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rupt guides, whose authority managed the blind SERM.
multitude, defeating the counsel of God toward LXIX.
themselves, as St. Luke speaketh, (that is, defeat-Luke vii.
ing his gracious purpose of reclaiming them from
disobedience, and consequently of withholding the
judgments imminent,) they reviled the person of
that venerable prophet; He hath a devil, said Matt. xi.18.
they: they slighted his premonitions, and rejected
his advices, by observing which, those dreadful mis-
chiefs, which fell upon their rebellious heads, might
have been averted. We may add, that even those
fearful judgments were tempered with mixtures of
favourable design, not only to the community of
mankind, (which, by so remarkable a vengeance
upon the persecutors of our Lord, and the scorn-
ers of his doctrine, was converted unto, or con-
firmed in, the Christian faith,) but even toward
that people whom it served to convince of their
errors and crimes ; to induce them to repentance,
to provoke them unto the acknowledgment and
embracing of God's truth, so palpably vindicated
by him. So that I might here apply that passage
of St. Paul, (if not directly and adequately according
to his sense, yet with no incongruous allusion at
least,) Have they stumbled, that they should fall ? Rom. xi.
(or, was there no other design of God's judgments
upon them but their utter ruin?) un yévoito No
such matter; but through their fall salvation came
to the Gentiles, for to provoke them to jealousy (or
emulation). And, in effect, as our Lord in the midst
of his sufferings did affectionately pray for God's
mercy upon them, as the apostles did offer reconcilia-
tion unto them all indifferently who would repent,
and were willing to embrace it; so were such of

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II.

16.

SERM. them as were disposed to comply with those invitaLXIX. tions received to grace, how deeply soever involved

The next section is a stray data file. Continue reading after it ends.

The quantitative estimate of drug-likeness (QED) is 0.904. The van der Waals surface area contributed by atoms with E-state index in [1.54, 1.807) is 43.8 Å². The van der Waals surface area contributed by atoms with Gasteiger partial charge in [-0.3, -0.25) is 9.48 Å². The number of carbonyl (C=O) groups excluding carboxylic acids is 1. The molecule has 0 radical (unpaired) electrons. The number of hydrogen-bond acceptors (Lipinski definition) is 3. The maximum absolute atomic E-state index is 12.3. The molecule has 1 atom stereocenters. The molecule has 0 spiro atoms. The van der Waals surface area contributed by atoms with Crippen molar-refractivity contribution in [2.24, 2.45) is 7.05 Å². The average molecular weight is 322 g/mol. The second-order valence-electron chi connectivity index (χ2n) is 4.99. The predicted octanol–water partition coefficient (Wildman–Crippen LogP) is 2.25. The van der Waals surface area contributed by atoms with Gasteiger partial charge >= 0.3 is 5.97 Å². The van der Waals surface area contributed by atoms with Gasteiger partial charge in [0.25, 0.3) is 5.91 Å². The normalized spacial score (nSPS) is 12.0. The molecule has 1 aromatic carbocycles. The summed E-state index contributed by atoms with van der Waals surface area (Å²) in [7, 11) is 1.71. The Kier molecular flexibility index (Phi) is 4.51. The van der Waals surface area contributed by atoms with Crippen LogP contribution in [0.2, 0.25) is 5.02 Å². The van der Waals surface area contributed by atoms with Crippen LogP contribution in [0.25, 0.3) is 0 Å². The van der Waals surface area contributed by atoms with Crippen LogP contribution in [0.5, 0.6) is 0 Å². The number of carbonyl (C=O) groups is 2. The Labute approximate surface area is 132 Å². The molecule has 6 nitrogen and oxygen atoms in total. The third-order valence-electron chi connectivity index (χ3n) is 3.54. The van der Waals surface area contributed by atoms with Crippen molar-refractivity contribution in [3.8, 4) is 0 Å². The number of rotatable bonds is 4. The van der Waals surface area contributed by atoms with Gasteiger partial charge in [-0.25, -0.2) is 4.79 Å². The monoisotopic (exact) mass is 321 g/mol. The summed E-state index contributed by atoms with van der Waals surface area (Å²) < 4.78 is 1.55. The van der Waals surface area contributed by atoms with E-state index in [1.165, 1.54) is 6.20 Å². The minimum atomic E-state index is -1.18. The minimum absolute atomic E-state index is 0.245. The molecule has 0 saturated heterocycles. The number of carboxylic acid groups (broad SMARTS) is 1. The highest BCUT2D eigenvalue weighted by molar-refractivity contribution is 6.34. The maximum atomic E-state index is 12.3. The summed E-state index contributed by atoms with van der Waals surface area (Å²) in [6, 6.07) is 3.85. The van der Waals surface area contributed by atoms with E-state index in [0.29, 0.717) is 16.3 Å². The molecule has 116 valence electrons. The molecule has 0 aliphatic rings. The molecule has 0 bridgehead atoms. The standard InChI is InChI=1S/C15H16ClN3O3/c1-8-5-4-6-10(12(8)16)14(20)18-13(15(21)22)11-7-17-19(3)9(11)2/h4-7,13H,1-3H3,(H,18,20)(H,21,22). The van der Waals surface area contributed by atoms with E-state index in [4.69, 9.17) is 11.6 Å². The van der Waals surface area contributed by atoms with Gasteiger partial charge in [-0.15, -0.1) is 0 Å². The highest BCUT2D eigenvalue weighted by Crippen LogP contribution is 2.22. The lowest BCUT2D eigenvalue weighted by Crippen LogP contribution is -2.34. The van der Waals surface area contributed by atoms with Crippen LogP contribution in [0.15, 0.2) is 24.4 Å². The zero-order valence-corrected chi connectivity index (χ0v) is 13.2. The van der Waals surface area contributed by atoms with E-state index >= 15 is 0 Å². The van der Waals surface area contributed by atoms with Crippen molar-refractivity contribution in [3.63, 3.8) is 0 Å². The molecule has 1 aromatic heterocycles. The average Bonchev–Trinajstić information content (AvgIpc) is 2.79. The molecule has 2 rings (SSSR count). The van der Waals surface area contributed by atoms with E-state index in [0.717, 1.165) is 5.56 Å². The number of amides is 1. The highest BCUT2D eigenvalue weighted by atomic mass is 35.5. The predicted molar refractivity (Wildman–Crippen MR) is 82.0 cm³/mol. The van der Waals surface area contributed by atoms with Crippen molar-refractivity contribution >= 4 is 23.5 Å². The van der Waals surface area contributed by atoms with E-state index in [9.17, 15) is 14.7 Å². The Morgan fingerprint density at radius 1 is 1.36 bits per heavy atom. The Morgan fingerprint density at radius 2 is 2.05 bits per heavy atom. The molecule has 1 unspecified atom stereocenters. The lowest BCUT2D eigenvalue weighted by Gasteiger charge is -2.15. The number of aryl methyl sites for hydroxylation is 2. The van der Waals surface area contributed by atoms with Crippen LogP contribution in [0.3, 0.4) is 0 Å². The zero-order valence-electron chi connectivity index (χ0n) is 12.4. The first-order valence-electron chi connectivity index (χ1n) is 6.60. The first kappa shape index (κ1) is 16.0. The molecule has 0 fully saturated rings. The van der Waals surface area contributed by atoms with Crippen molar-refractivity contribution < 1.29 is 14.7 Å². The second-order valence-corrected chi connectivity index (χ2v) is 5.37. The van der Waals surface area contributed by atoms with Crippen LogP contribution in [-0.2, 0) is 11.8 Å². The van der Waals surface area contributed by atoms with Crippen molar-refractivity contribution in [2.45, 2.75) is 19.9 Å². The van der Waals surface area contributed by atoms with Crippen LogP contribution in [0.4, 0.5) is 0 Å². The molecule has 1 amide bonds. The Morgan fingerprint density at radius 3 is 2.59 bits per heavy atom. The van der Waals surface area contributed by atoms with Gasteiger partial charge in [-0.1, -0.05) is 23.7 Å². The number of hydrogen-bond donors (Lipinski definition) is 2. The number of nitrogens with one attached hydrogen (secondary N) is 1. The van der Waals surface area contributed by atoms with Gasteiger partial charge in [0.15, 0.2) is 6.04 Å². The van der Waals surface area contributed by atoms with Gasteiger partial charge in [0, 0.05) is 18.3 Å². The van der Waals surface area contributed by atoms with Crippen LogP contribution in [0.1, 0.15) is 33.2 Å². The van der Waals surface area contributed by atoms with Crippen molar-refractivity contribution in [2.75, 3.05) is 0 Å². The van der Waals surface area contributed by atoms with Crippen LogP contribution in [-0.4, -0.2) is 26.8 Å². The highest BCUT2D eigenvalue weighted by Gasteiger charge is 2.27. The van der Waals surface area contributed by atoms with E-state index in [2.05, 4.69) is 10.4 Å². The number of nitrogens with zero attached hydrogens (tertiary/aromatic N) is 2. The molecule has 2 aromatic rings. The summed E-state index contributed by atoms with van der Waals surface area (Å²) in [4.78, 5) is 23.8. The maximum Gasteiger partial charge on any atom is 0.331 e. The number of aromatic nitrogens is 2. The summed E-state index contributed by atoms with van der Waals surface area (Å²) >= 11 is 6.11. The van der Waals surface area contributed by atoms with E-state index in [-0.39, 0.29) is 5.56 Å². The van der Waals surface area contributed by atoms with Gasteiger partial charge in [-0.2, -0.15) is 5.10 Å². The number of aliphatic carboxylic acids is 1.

in the continued guilt of those enormous persecu

tions, injuries, and blasphemies; as particularly St. 1 Tim. i. Paul, that illustrious example of God's patience and

mercy in this case. So that neither by this instance is any attribute of God more signalized, than his transcendent goodness, in like manner as by the former instances, and in analogy to them by all others, that may be assigned. By all of them it will appear that God is primarily and of himself disposed to do all fitting and possible good to men, not

to inflict evil more than is fit and necessary; that De Resur. God is indeed optimus ex naturæ proprietate, (most Carnis, c.

good according to property of nature,) although justus ex causæ necessitate, (severe from the necessity of the case,) as Tertullian speaketh. To afflict men (either some men singly, or whole societies of men) may be sometimes expedient upon several accounts; for vindicating the esteem, and supporting the interest of goodness, which may by impunity be disgraced, endamaged, endangered ; for the discrimination of good and evil men in an observable manner; for the encouragement and comfort of the good, the reduction and amendment of the bad; for preventing the contagion, and stopping the progress of iniquity, whereupon greater guilts and worse mischiefs would ensues: it may be as necessary as sharp physic to cure public or private distempers; as an instrument of rousing us out of our sinful lethargies; as that which may cause us better to understand ourselves, and more to remember God; as a ground of fearing God, and an in- SERM.

14.

g' Basil. Orat. Quod Deus non est causa mali, eleganter, et pulchre de hac re.

LXIX. ducement to believe his providence. For those and many such purposes, to bring upon men things distasteful to sense may be very requisite; nor doth the doing it anywise prejudice the truth of divine goodness, but rather confirms it, commends it, and advances its just esteem. It would be a fond indulgence, not a wise kindness; a cruel, rather than a loving pity, to deal otherwise. In fine, we are to Wisd. i. 12.

Carm. Pyconsider that all the mischiefs we undergo, God